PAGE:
You wouldn’t want to be caught dead in a shoe store not knowing the essentials of the latest brands and styles. Then to have the salesperson politely explain that Jimmy Choo has nothing to do with trains or the noise they make.
Market correction: sometimes referred to as “mini-bear” market. It is used when markets are dropping by 10% – 20% as measured by the Dow Jones Industrial Average and S&P 500. These indices measure how well the best companies in America are performing financially.
Double-dip: This term is thrown around a lot in the financial news and even on the local news, especially when they are discussing the US economy and the current volatility occurring in the stock market. A double dip occurs when the economy emerges from a recession, then goes on to a brief surge of growth but then falls back into a recession.
Bear market: a declining stock market equating to 20% or more over at least two months. The 21st century bear market, otherwise known as the Great Recession, started October 9, 2007 and ended March 5, 2009. As many of you know, it resulted in high unemployment and a major reduction in our home values.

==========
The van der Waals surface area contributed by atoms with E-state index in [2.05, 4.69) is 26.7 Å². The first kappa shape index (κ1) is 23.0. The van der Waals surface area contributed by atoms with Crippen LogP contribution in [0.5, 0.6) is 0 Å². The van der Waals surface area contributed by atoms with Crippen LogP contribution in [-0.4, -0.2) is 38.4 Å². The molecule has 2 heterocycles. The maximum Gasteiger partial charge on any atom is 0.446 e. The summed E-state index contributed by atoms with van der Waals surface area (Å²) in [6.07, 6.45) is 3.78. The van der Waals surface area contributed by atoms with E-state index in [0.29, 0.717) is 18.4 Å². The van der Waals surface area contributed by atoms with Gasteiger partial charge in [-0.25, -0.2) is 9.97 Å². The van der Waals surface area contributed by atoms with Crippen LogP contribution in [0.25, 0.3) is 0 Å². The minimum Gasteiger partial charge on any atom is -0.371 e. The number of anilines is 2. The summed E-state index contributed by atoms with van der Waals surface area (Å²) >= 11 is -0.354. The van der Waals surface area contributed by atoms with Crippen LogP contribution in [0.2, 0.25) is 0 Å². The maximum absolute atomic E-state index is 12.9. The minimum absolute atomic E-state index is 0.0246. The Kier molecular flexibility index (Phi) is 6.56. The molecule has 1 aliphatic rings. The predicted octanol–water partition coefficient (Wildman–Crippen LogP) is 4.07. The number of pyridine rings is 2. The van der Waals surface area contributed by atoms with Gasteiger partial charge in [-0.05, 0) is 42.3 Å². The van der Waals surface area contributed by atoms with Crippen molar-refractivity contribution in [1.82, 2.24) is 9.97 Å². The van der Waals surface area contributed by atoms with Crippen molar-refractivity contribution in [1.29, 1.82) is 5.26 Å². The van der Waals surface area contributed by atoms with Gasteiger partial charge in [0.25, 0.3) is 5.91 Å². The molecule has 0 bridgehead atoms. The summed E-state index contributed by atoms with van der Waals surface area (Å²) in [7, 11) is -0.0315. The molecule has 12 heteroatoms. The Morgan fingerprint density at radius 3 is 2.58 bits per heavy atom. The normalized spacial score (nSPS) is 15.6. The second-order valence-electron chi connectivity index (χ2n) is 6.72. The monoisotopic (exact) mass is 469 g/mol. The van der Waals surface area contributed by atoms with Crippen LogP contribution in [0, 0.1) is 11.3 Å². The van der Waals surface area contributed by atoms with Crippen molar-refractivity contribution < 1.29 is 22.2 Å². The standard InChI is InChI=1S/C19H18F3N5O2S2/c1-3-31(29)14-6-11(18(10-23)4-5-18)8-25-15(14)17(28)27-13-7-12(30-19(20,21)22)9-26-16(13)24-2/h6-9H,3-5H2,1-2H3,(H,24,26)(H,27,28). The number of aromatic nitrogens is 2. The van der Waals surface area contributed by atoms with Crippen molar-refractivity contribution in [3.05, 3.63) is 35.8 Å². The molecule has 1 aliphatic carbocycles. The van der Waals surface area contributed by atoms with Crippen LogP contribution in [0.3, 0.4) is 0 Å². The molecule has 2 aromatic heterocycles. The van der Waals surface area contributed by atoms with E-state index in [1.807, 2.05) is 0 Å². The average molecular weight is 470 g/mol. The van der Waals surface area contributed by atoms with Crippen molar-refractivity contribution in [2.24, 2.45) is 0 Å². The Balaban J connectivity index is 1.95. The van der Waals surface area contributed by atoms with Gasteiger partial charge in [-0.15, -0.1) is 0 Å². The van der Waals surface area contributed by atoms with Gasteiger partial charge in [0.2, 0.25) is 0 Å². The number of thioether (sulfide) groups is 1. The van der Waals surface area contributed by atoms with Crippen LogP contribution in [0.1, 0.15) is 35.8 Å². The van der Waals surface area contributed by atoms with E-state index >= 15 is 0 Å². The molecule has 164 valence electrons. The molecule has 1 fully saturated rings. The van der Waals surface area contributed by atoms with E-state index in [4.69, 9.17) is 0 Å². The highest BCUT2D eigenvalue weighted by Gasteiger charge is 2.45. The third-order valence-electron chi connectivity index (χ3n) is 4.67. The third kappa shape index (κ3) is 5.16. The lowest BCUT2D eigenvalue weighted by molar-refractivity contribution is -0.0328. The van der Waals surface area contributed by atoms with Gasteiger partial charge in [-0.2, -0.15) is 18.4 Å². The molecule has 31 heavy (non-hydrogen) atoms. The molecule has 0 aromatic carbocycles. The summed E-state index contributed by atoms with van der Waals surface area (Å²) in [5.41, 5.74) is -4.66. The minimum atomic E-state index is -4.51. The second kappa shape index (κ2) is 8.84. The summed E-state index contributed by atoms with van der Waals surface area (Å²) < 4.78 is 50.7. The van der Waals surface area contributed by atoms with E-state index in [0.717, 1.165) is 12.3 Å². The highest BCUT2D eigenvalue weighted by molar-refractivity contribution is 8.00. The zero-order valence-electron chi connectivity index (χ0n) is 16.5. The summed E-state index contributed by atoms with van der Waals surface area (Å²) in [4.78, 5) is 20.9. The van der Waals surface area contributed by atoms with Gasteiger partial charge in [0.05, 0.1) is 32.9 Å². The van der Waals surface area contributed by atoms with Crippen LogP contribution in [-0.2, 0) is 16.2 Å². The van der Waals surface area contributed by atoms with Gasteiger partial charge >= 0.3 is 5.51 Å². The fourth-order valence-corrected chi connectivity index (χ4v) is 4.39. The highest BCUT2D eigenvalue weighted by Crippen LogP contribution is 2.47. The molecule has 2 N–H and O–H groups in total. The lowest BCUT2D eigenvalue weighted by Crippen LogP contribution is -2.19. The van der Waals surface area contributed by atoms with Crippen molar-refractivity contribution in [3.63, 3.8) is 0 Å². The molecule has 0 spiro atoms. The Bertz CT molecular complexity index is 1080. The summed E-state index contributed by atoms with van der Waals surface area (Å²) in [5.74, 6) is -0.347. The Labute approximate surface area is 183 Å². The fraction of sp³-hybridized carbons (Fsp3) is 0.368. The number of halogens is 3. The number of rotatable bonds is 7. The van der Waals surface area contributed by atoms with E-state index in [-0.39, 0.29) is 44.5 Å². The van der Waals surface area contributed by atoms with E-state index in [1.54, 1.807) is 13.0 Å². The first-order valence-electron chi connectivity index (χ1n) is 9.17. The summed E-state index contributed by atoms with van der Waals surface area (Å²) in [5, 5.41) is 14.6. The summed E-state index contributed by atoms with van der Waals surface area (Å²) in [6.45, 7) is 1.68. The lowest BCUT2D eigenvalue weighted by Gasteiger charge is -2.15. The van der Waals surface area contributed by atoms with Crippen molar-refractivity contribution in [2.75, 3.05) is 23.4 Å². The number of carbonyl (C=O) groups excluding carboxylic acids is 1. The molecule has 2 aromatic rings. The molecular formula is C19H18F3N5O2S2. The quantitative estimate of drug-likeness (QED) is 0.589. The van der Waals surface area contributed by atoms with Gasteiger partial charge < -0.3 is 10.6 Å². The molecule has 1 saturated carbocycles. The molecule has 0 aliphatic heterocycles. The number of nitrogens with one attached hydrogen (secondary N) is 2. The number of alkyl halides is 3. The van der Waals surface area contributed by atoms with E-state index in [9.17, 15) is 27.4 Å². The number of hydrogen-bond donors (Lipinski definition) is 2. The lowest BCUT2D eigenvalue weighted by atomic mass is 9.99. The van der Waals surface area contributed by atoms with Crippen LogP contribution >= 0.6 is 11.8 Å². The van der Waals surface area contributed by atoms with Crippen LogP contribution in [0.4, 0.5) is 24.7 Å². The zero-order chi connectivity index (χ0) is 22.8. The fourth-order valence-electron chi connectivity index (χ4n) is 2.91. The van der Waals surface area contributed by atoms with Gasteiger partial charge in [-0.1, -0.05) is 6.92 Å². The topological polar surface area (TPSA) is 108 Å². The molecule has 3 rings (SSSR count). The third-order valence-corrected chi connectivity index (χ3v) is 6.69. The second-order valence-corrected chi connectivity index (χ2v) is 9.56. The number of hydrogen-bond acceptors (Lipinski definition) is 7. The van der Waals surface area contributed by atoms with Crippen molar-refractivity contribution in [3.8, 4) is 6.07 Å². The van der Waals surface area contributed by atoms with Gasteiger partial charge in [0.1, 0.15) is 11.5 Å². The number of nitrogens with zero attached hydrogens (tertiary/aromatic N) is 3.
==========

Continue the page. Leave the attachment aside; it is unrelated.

A Recession is a long period of falling economic activity as measured by the gross domestic product (GDP). Actually, a recession is a normal, although unpleasant, part of the normal business cycle.
Gross Domestic Product The dollar value of all the finished goods and services produced within a country during a specific time period, generally annually.
Bull run: when you think of a “bull market” our minds often go back to the “Clinton Years” in office. The stock market was rising, everyone was optimistic, jobs were plentiful, house prices rose in value, and no one appeared to be concerned with inflation.
Non-farm payroll report: (Job’s report) is released by the Department of Labor the 1st Friday of the month and provides the previous month employment information. After its release, this report can and often do affect the markets.